TG: Yes, but she was really Amanda's favorite. Mandy used to call her "Belillie," as if her name were one word. They used to play together with Bea's Pekinese pup whenever I was on stage and Bea wasn't. Bea was so wonderfully childlike that when I told Amanda she'd have to go to school, she said, "But Belillie doesn't have to go to school!"

TM: How much did you crave the role of Molly Brown in 1960?

TG: I didn't. I was told by my agent to come by the Winter Garden and sing two numbers, so I got into my best dress -- a beige one -- and I met him to go there. As we were walking, I said, "I've read this script, and I don't want to do it. This girl is too dumb."

TM: There is something dumb about putting money in a stove for safe keeping. Amanda was right; she is the unthinkable Molly Brown.

TG: Exactly! But my agent grabbed my shoulders and said, "Do you want to be a star or not?" I told him I did, and he said, "She's only off-stage for seven minutes! Get the role!" When I got there, Dore [Schary, the show's producer-director] said, "What are you going to sing?" I said "Melancholy Baby," and they all laughed because they thought I was kidding. But that's what I sang.

TM: It doesn't sound very Molly Brown-ish.

TG: Then I sang "I Got Rhythm." Dore came on stage, had me read a soliloquy, and then said, "Would you mind dyeing your hair red?" It was blonde then. I said I didn't mind, but inside I thought, "Yes! I've got it!"

TM: Dore Schary is a name that every American knew, because he was one of the people Lucy Ricardo met on her trip to Hollywood.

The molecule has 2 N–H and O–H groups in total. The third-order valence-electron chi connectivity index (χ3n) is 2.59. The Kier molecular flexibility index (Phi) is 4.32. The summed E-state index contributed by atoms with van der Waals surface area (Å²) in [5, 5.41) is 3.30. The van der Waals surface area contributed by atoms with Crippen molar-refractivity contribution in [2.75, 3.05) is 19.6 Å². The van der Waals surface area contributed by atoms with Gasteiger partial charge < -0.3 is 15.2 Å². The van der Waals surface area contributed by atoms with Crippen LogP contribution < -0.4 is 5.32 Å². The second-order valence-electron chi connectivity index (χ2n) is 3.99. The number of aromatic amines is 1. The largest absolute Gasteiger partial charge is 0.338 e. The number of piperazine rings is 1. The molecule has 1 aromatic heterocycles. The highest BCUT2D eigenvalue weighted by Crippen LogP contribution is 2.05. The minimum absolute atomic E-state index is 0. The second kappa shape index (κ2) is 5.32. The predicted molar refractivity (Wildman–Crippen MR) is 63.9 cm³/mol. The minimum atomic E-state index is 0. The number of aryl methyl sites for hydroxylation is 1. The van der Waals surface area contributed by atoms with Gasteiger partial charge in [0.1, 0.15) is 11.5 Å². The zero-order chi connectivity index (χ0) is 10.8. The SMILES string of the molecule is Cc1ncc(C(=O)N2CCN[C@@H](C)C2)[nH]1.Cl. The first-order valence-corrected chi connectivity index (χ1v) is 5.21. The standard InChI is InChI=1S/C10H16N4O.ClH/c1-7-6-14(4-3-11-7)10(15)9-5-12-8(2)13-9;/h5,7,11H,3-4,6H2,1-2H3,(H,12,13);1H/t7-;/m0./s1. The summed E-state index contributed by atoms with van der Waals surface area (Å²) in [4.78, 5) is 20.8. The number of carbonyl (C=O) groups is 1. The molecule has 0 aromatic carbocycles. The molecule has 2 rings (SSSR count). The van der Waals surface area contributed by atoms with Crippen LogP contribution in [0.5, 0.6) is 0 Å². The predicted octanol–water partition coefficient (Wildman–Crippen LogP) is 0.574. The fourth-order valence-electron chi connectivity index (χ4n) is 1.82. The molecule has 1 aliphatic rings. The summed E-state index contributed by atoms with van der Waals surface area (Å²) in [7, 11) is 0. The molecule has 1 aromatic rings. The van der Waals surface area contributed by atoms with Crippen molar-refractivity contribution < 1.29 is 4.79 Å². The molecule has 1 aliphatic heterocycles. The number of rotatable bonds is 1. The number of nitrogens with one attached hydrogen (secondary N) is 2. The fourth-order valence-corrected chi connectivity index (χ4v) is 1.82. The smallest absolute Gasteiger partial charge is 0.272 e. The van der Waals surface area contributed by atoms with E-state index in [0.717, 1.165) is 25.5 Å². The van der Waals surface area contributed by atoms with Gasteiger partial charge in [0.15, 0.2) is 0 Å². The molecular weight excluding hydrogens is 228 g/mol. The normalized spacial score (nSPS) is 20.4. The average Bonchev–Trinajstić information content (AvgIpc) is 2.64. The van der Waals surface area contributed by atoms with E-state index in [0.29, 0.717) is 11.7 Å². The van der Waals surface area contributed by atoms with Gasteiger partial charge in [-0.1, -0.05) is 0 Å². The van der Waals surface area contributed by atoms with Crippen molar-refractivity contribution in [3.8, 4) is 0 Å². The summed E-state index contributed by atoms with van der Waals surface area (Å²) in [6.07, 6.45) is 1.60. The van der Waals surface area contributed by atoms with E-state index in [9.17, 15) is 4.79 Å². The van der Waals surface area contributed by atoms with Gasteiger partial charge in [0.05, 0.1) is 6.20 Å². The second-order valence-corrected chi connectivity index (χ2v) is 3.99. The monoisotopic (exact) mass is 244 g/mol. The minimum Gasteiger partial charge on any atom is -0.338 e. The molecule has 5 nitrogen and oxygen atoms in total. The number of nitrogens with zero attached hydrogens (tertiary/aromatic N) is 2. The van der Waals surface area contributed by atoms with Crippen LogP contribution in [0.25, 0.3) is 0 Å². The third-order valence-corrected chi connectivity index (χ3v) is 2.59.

TG: He was a wonderful man. I was so impressed that it took him no time to learn every single person's name -- every dancer, every hairdresser on the show. He gave me what a director must have to be a fine one: trust. He never told me to do anything, but let me do it. And when I was stuck, I felt free to tell him, "I just can't find it here." He'd talk to me, and somehow it'd all get worked out. When I lost my voice during the tryout in Philadelphia, everyone wanted me fired but Dore and the wonderful choreographer, Peter Gennaro.

TM: You wound up winning the Tony. Did you mind that you'd been placed in the featured category?

TG: Not at all. What I've always minded is that, in the whole history of the Tonys, I'm the one who forgot to thank anyone with the show. I just said "thank you" and left the stage. I should have thanked Dore, [composer-lyricist] Meredith Willson, and [book writer] Richard Morris.

TM: There was some talk, when Glynis Johns fell ill during previews of A Little Night Music, that you might be brought in.

TG: I talked to them and said, "Well, that character would not wear a red dress to a lawn party." Stephen Sondheim said, "I love that red dress, and that red dress is staying." And I knew I wasn't.

TM: Is it true that you were offered the TV series Bewitched?

TG: Yes. I vetoed the script they gave me. I told them, "This Samantha has all these powers? Well, then why isn't she stopping wars? Why isn't she fixing traffic in Los Angeles, saying to all those drivers, 'Just a second, I'll soon get you all home.' " They didn't see that and didn't agree with me, so it went to Elizabeth Montgomery.

TM: Do you regret that?

TG: No, but I used to wonder what would have happened if I'd done it. I probably would have done far more television and less theater. So it's all right.